I am in a hotel room in Madrid just two blocks away from the Prado (thanks, Mom!) which I am very much looking forward to visiting soon. Jason should be on his way here from the airport, and I enjoyed sleeping in a little this morning before doing a bit more sink laundry (ah, travel! When else do I get to dry a bra using a hairdryer?) and sitting down to blog properly about the past week.
Yesterday was the expected wash of tears and good-byes. I find that a lot of experience at saying good-byes to people I spend a brief, intense amount of time with has rendered me far less emotional and certainly less demonstrative of my emotions than others. There are definitely some people I enjoyed getting to know this past week and others that were a heck of a lot of fun to be around, but we will all move on and go back to reality. At least I will in three weeks. I still, luckily, have a few more adventures left this summer.
While pleasant, this PI was, naturally, different than the one I went to previously. The presence of the Master's students really affected the program. I think this change is actually a good illustration of Spain's economic situation - the business professionals sent by their companies were largely replaced by young adults who can't find a job and so, living at home with parental financial support, are instead working on their fist, second, or third Master's degree.
Of course, the family situations are also cultural - during one group activity Christine asked that anyone who left home at around age 18 raise their hands. Almost all of the Anglos did, including me. The Spaniards reacted with vocal astonishment and disbelief (I wish I could transcribe the "poof" of air from the cheeks and lips with a hand-shake-off gesture that they use for this expression!). Then she asked how many people are still living at home. About a dozen Spaniards raised their hands, this time to the surprise of the Anglos. The closeness, literally, of families in Spain was a much-discussed topic this week. The Spaniards I talked with in one-to-ones couldn't understand my mobile life anymore than I can imagine living in the same neighborhood as not only my parents and siblings, but also my aunts, uncles, cousins, grandparents, etc. The Spaniards all acknowledged that it was an issue, that the unwillingness to leave their hometowns for employment elsewhere was a big part of the economic disaster, but few of them seemed open to the idea of being the first to leave.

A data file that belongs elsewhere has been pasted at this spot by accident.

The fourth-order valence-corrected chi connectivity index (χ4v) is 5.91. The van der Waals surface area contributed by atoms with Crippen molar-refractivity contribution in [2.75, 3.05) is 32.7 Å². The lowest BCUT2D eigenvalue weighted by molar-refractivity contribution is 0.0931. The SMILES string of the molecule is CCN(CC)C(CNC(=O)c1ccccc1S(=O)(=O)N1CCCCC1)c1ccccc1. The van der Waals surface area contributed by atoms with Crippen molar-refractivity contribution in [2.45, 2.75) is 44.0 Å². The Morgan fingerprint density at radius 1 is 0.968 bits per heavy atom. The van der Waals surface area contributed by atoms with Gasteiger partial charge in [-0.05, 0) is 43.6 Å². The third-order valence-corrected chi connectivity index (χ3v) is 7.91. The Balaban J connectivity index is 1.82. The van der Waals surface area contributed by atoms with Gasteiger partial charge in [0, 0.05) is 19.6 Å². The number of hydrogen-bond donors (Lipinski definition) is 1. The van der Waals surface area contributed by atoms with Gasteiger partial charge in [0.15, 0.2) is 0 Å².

In addition to the illustrative change in attendees, the overall youth of the group also changed the social dynamics. The eight Master's students knew each other very, very well, which set up an imbalance from the start. Where before everyone was on equal social footing as strangers, now we were divided between those who were friends already and, well, the rest of us.
A bit to my surprise, I found my high school insecurities flaring up at the presence of a group of young adults who were not only clique-ish, but also good-looking, dressed to the nines, and European. I was apprehensive about doing one-to-ones with them, worried about what we could possibly find to talk about for an hour, worried that they wouldn't want to talk to me.
Which was, of course, ridiculous. Gema, a mid-twenties woman with short skirts, high heels, big earrings, and all of the traits of the girls who wouldn't give me the time of day in high school spent the hour talking about our shared passion for art history and her conflict between doing what she loves and doing "real work" as her parents called it. Carlos, a mid-twenties man in pink shorts, a shirt unbuttoned halfway down down his chest, designer sunglasses, spiked hair, who sat at an angle so he could stretch out his legs and sling one arm over the back of the chair oh so casually; Carlos was fascinated by my observations of body language in the group and we argued over whether handwriting analysis has any scientific merit. Even Juan, the most popular, outgoing, clownish young man with a perpetual beer bottle in hand, spent the hour entertaining me with tales of his sexual exploits in previous Pueblo Ingles programs (the Master's students complete four within 10 months as a part of the degree. This was their last one).
I wouldn't say I am friends with any of them now, but they stopped being an unapproachable group and became individuals I knew and who, to some degree, knew me. Which made me wonder if this could happen in high school. If every student spent an hour speaking face to face with another student - not working on an assignment, but actually talking about themselves or their families or politics or tv shows or whatever; if you had an hour to spend talking with a kid who was completely outside your circle of friends, would the social categorizations and divisions change? Would it be easier to change who you sit with in the cafeteria and harder to make fun of someone you actually know?
I don't know. The rigid divides of high school might not be completely surmounted by a simple conversation, nor do I know how such a thing would be organized. But, as Nadia pointed out at our "graduation ceremony," the relationships and camaraderie of this week happened because it was a week about communication. 45 adults dedicating a week of their lives to becoming better at communicating is unusual, especially between so many different countries and cultures, but it's why doing Pueblo Ingles is so satisfying and so worthwhile.
(It's Sunday now, by the way. Jason actually arrived before I finished that entry, and I wrapped it up instead over breakfast at the restaurant in our hotel. Next up, the tale of our Saturday!)